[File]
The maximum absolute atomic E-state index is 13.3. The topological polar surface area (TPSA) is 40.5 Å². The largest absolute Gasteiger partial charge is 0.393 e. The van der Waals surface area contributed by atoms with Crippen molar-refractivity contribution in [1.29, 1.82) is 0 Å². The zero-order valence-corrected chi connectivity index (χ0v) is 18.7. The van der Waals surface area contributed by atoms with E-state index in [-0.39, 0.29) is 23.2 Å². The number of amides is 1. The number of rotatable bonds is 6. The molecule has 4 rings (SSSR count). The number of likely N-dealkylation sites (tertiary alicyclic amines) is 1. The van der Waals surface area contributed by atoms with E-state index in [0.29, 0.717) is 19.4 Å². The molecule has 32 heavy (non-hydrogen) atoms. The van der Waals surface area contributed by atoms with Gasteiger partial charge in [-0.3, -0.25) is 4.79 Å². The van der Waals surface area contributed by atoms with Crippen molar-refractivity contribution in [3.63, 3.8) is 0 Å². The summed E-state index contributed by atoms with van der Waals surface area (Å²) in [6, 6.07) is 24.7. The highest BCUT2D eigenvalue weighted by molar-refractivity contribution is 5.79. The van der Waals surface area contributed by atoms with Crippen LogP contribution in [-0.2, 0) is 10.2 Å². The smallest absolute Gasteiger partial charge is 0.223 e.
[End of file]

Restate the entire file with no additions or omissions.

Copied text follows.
The maximum absolute atomic E-state index is 13.3. The topological polar surface area (TPSA) is 40.5 Å². The largest absolute Gasteiger partial charge is 0.393 e. The van der Waals surface area contributed by atoms with Crippen molar-refractivity contribution in [1.29, 1.82) is 0 Å². The zero-order valence-corrected chi connectivity index (χ0v) is 18.7. The van der Waals surface area contributed by atoms with E-state index in [-0.39, 0.29) is 23.2 Å². The number of amides is 1. The number of rotatable bonds is 6. The molecule has 4 rings (SSSR count). The number of likely N-dealkylation sites (tertiary alicyclic amines) is 1. The van der Waals surface area contributed by atoms with E-state index in [0.29, 0.717) is 19.4 Å². The molecule has 32 heavy (non-hydrogen) atoms. The van der Waals surface area contributed by atoms with Gasteiger partial charge in [-0.3, -0.25) is 4.79 Å². The van der Waals surface area contributed by atoms with Crippen molar-refractivity contribution in [3.63, 3.8) is 0 Å². The summed E-state index contributed by atoms with van der Waals surface area (Å²) in [6, 6.07) is 24.7. The highest BCUT2D eigenvalue weighted by molar-refractivity contribution is 5.79. The van der Waals surface area contributed by atoms with Crippen LogP contribution in [-0.2, 0) is 10.2 Å². The smallest absolute Gasteiger partial charge is 0.223 e.